Teiss Head of Training and Consulting, Jeremy Swinfen Green, outlines some of the more interesting data protection decisions taken by the ICO so far this year.
At first sight, the Data Protection Act (DPA) is pretty easy to understand. If someone is a customer you can email them, and if they are not you need to get their permission, right?
Well, not altogether. A review of decisions made this year by the Information Commissioner’s Office (ICO) illustrate how easy it is to fall foul of the rules if you aren’t careful.
Getting data protection compliance wrong
1. Ranking your customer data base
A number of charities, including Cancer Research UK, have been fined by the ICO for profiling donors based on their wealth. Donors were unaware of this practice.
Under the DPA, people must be told if any decisions taken about them have been automated so that they can object to them if they choose to.
2. Adding information about people that they didn’t provide
CRUK also fell foul of the rules in another way. They strengthened their database of donors by updating the information in it; sometimes they would add extra information in without telling the donors.
For instance, between 2011 and 2016 they matched 678,887 telephone numbers to supporters.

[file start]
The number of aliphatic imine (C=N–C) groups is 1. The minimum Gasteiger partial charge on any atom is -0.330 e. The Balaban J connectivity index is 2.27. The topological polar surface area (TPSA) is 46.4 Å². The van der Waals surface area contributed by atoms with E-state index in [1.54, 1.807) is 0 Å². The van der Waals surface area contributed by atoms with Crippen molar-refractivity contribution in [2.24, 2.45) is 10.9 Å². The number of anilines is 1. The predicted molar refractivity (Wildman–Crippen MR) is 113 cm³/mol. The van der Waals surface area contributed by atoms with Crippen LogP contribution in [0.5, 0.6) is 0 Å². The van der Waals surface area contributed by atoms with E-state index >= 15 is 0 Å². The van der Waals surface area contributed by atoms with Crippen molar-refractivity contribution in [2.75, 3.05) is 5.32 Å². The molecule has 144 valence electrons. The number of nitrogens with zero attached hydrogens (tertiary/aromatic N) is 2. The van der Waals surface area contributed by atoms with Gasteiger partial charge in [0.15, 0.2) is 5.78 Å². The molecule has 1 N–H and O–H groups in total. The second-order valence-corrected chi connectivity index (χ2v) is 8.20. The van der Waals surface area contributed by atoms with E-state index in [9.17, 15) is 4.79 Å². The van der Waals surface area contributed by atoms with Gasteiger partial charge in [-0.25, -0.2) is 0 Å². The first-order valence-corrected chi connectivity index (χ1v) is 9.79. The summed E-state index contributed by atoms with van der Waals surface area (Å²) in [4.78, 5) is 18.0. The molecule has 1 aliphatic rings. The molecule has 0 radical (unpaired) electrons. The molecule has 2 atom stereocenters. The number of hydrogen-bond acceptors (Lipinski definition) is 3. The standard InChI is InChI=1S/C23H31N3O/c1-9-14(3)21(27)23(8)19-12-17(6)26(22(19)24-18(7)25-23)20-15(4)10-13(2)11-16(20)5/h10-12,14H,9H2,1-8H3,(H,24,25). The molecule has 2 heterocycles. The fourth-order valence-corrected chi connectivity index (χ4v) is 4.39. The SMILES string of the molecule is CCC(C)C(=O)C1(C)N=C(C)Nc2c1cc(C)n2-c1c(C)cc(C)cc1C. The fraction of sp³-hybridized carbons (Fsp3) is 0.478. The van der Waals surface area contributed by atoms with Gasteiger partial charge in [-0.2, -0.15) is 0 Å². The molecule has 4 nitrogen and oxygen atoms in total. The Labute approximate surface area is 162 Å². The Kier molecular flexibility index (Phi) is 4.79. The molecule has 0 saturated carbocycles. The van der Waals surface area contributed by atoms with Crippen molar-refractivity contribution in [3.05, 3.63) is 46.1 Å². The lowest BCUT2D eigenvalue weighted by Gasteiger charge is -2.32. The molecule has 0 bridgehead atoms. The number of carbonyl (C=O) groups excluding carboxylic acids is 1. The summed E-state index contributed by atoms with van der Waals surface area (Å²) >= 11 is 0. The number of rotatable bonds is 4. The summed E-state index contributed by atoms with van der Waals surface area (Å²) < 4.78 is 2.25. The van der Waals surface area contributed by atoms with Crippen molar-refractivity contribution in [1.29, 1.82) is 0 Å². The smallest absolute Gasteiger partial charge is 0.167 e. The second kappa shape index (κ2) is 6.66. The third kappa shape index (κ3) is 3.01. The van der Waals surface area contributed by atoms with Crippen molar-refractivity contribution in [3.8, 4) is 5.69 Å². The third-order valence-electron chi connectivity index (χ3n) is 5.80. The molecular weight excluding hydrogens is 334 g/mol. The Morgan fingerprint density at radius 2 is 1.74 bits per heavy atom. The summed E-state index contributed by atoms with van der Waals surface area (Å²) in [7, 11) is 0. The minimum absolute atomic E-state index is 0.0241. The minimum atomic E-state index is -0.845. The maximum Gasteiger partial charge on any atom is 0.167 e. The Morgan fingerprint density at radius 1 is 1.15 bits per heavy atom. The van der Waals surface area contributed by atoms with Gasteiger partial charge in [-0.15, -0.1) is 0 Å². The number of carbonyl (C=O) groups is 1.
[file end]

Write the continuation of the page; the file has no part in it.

The ICO believes that people have a right to choose what personal information they provide. That includes deciding whether to tell an organisation that their personal details have changed. Organisations can add personal data about you that you didn't provide and that you didn't give them permission to use.
3. Emailing people to ask them to opt in to marketing emails
Most people realise that you can’t just email people with direct marketing messages: you have to ask them to opt in to marketing emails.
However, you can’t email people asking them to opt in!
Late last year the supermarket Morrisons emailed people about “Your account details”. It warned them that by opting out of Morrisons More card marketing they had chosen not to receive any marketing from Morrisons. Citing the benefits of money off coupons, it invited them to change their preferences.
The ICO ruled that the e-mail that Morrison sent was sent for the purposes of direct marketing, and so was subject to the same rules as other marketing e-mails.
Honda was also fined in a recent case when the ICO rules that a customer service email designed to confirm marketing preferences was in fact a marketing email.
The ICO is clear that organisations cannot e-mail an individual to consent to future marketing messages.
4. Not providing training
To keep the right side of the DPA you need to take “appropriate technical and organisational measures”.
Following an audit of Medway Council this month, the ICO told the Council that they were required to ensure that there is a mandatory data protection training programme, with refresher training delivered at least every 2 years.
Providing comprehensive training in data protection, and in associated areas such as cyber security, will take you a long way towards compliance with the organisational measures required under the DPA.
5. Not providing evidence of "soft opt-in" or consent
To contact people with marketing messages you need to have their consent, or to be able to rely on the "soft opt in". This involves being able to email existing customers unless they ask you not to.
But that's not sufficient. You need to be able to demonstrate that you have a valid right to contact people.